Critics say utility policies hampering sustainability efforts at Luther College


Nick Fetty | June 26, 2014
A wind turbine near the Luther College campus. Photo by Ellen Macdonald; Flickr
A wind turbine near the Luther College campus.
Photo by Ellen Macdonald; Flickr

Officials at Luther College in Decorah, Iowa have proposed a 1.4 MW gas turbine project which could produce half the electricity used on campus each year but current utility rates and policies make this project not feasible.

The project could also provide heat for the campus through a process known as cogeneration. However, officials with the school have determined this project would not be feasible based on current rates that Alliant Energy charges for sporadic use of grid power or “the standby rate.”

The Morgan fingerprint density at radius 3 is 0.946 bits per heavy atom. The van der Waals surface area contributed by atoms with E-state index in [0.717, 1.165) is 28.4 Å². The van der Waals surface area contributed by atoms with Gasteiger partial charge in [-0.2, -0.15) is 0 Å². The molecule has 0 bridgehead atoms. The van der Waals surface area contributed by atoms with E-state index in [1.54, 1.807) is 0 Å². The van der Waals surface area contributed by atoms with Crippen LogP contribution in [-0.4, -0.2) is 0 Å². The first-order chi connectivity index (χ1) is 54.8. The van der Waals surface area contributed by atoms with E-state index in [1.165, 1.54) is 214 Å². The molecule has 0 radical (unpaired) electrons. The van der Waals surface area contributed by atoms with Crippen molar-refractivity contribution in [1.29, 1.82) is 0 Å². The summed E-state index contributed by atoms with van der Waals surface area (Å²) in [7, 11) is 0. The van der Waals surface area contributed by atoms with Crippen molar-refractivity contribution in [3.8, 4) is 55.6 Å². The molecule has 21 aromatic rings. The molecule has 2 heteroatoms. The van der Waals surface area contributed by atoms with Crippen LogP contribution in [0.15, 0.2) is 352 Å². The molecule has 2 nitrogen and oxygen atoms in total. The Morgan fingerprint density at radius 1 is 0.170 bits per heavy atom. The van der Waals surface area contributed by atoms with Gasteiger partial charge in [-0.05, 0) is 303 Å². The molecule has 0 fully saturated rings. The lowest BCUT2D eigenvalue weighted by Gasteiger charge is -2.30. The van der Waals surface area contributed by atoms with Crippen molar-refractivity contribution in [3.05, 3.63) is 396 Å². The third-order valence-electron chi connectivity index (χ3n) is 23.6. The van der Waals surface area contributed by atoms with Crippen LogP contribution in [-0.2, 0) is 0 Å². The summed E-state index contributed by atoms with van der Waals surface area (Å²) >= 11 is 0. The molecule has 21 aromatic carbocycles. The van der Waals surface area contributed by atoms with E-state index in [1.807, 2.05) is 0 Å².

Luther College consulted the Energy Resources Center at the University of Illinois-Chicago to conduct a feasibility study. The study found that the project would take 55 years to pay for itself based on Alliant Energy’s rates compared to the 15 years it would take based on rates through MidAmerican Energy.

The college currently has numerous sustainability measures such as utilizing wind and solar power as well as recycling and composting. A report by the American College & University Presidents’ Climate Commitment states that Luther College has reduced greenhouse gas emissions by 40 percent since 2003-2004 and Luther was one of five Iowa institutions named as top green schools in The Princeton Review’s Guide to 322 Green Colleges.

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